At the film’s conclusion, Zissou lifts the little boy with the seahorse onto his shoulders
and carries his burden out of the festival auditorium and down the narrow village street.
The symbol is worth celebrating and savoring, which may be why the final scene is shot in slow motion.
All of this might be grim (or cloying) stuff were it not so dazzling and charming in its presentation,
which cleverly and painstakingly recalls the work of Disney, Charles Addams,
Orson Welles, and Ray Harryhausen, with more than a little James Bond and Jerry Lewis thrown into the mix.
The soundtrack is also a great big treasure chest;
Who knew that “Rebel Rebel” was a bossa nova gem?
Stunning locations are captured by cinematographer Robert Yeoman,
and the supersaturated color of various Team Zissou films is a delightful retro flourish.
Wes Anderson has always seemed like the kid next door who not only had all the coolest toys
and playsets in the catalog; he seemed also to exhibit a bit more imagination in playing with them.
Some critics resent that, especially since Anderson is also like one of those kids
who invited you over to play G.I. Joe, but only on his terms.
(The “making of” features on DVDs of Anderson’s films sometimes reveal this unappealing aspect of his personality.)
But hold on a second.
Anderson admits to, and consequently justifies, his indulgences throughout all of his pictures
with not-very-subtle winks and nods to viewers.
This method is expanded in The Life Aquatic, because the story deals with a character
who makes movies solely to enable his childish indulgences.
Steve Zissou might be Wes Anderson 25 years from now during a mid-life crisis.
In any event, the clues to the theme of this odd film crash across the screen in waves.
By the time pirates take over the Belafonte and Zissou leads his crew on a wild,
bullets-flying rescue mission, we can’t object to the sheer improbability of what transpires.
The picture leaps into the realm of the fantastic in a deliberately clumsy way.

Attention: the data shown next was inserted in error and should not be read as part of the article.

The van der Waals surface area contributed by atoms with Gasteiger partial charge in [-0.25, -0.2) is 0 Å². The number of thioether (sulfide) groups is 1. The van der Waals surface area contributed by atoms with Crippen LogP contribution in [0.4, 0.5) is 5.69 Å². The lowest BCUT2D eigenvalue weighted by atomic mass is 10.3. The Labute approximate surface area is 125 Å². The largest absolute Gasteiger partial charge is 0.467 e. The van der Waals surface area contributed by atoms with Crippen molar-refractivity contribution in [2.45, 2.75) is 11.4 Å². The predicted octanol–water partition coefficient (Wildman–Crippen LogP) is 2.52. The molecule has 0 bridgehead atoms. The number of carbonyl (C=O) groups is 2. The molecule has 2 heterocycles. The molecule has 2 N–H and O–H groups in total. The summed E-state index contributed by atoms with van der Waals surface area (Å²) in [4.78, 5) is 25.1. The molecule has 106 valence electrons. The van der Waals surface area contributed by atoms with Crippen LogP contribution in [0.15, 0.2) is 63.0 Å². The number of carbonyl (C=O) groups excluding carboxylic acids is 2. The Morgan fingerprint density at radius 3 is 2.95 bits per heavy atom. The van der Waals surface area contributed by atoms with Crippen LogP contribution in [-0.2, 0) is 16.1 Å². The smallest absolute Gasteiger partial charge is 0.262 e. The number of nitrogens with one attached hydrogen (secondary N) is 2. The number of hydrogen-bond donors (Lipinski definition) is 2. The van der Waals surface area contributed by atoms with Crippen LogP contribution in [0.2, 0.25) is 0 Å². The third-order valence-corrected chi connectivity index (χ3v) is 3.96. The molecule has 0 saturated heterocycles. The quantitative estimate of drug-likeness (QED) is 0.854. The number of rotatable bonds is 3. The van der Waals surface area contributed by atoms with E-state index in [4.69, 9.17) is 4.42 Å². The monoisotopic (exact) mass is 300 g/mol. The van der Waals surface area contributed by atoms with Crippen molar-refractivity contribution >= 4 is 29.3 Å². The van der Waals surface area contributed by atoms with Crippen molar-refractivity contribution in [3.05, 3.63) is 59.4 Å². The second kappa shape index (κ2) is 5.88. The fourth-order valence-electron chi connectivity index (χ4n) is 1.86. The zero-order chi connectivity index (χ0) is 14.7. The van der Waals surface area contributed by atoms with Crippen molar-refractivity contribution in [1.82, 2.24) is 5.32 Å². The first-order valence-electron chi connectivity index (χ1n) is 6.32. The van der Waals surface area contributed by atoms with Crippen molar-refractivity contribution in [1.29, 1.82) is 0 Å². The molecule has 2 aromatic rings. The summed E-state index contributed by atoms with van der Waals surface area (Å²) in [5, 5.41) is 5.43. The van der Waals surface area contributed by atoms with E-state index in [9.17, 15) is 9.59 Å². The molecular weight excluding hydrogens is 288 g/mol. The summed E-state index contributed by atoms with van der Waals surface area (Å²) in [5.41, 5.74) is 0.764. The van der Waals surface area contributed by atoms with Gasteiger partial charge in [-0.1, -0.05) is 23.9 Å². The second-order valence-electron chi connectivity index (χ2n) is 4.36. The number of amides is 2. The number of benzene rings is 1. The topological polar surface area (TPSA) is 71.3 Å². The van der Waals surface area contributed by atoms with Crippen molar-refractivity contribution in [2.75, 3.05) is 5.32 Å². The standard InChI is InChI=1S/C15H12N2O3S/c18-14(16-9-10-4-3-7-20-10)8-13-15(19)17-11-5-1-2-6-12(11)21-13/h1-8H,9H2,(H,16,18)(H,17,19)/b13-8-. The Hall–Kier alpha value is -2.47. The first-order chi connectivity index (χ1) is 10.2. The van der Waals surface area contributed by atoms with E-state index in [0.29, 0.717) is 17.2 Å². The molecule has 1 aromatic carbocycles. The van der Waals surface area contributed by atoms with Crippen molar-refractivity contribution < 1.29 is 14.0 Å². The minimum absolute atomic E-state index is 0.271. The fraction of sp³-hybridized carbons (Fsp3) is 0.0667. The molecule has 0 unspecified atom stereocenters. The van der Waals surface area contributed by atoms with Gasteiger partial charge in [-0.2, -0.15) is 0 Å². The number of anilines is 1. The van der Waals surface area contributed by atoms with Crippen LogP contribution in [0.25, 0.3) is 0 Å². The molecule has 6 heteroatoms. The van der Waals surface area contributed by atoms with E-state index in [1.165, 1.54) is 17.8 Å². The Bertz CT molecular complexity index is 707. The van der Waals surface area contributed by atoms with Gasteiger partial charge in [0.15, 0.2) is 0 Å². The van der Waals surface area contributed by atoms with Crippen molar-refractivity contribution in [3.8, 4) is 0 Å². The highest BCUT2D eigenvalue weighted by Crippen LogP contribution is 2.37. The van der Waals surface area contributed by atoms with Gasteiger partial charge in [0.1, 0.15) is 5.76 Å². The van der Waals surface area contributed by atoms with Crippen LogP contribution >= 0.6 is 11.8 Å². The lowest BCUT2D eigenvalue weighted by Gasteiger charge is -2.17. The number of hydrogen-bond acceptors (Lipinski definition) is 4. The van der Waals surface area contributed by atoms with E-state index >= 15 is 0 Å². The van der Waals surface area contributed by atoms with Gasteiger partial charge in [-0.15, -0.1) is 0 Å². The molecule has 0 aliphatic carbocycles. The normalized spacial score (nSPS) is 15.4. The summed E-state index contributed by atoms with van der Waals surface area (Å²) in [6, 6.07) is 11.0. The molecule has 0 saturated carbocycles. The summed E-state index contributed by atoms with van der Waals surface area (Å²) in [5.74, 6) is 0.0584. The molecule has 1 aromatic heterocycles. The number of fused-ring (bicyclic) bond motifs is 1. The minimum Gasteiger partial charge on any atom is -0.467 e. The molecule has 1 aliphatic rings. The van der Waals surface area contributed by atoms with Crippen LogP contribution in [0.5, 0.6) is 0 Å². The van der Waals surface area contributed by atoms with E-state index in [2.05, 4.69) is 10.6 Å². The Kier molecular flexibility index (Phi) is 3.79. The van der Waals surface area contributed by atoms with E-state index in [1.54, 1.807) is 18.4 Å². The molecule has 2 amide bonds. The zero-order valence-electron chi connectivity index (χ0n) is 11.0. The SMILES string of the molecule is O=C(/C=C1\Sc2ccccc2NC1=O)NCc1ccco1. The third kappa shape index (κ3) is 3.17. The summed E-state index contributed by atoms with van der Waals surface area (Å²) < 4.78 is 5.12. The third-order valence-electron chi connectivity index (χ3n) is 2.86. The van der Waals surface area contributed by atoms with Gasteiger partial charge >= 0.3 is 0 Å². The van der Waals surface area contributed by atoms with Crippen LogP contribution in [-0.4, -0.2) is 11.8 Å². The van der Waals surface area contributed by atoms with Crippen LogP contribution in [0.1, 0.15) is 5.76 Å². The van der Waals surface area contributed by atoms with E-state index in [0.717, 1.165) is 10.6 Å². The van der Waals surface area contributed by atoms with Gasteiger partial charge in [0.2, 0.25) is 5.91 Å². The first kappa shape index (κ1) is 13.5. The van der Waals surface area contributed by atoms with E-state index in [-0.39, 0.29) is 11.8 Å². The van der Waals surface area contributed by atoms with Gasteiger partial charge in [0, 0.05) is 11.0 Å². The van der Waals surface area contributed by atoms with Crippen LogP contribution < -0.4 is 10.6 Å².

The climax is no more convincing than the edited, re-shot, and staged events of Steve Zissou’s “documentaries.”
But this is how kids imagine the world.
Too bad it’s not how more filmmakers imagine the possibilities of cinema.
A few have, and a few continue to do so.
This movie puts Anderson in a category with (but not, in each case, an equal to) Tim Burton,
Orson Welles, David Lynch, (early) Walt Disney, Federico Fellini, The Coens, and Jean Cocteau.
Thanks Michael. I’ve read parts of that before. But I’m pretty sure Renoir said a very similar thing. I’m just drawing a blank on where I had seen it.
bravo, lemonglow! you’ve made me want to watch it again. i never tire of murray and the soundtrack was a delight. it deserves another chance i think
Ah, I thought you were making fun of me for not posting a source.
Oh no, I wouldn’t do that. I only make fun of people for being assholes.
@ LemonGlow- SPOILERS I enjoyed your long post on Darjeling though I find the drowning scene to be this- The three brothers remain unable to comprehend mortality spiritually. They are stunned by the event, but in the end they can only comprehend ritual (like the washing afterwards). At most they become aware that they are not really suffering themselves (like the father of the dead son). Sure they eventually get some sort of solace out of the feather ritual (after they get little but the “same old” from their mother), but they hardly become wise. One gets the sense that they have earned a little brotherly affection for each other, but not insight. I find that very amusing, almost joyous. They are still “those assholes” but they are a little less selfish. just a little. I find this an antidote to the stories that have been told about Westerners visiting India that end in profound enlightenment. that’s my two cents.
“They are still “those assholes” but they are a little less selfish. just a little. I find this an antidote to the stories that have been told about Westerners visiting India that end in profound enlightenment.”
I like that a lot.
me too xD ^
i guess everyone else is puking now :p
Yeah, Drunken Father Figure of Old just projectile puked all over my shoes. He was classy about it though. Gave me a “sorry my bad”
“They are still “those assholes” but they are a little less selfish. just a little.
There are going to be times when the train can’t wait for somebody. Now, you’re either on the train or off the train. If you’re on the train, and you get left behind, then you’ll find it again. If you’re off the train in the first place — then it won’t make a damn.
Bill Murray and Seymour Cassell were textbook examples of actors providing us with subtle characters whose motives and feelings ranged from ambiguous to poignant, often registered by mere facial expressions.
(I STILL can’t determine if Cassell’s character was hurt by his son’s attitude or if he accepted it out of compassion and wisdom.)
But actors’ abilities are just one piece of the film. Anderson does everything to subvert their talents through his direction. Its been a while since I’ve seen his films, so it’s really something I’d need to be watching to point out the details. But it’s in his mise-en-scene and dialogue mostly, along with audio cues and the acting style he enforces.
That’s a personal dislike functioning as an objective critique.
Anderson is in trouble because he chose another “hip” song?
(By the way, those suitcases did not represent material obsessions. They were a symbol for all the family drama/ strained relationship “baggage” they had carried for too long.)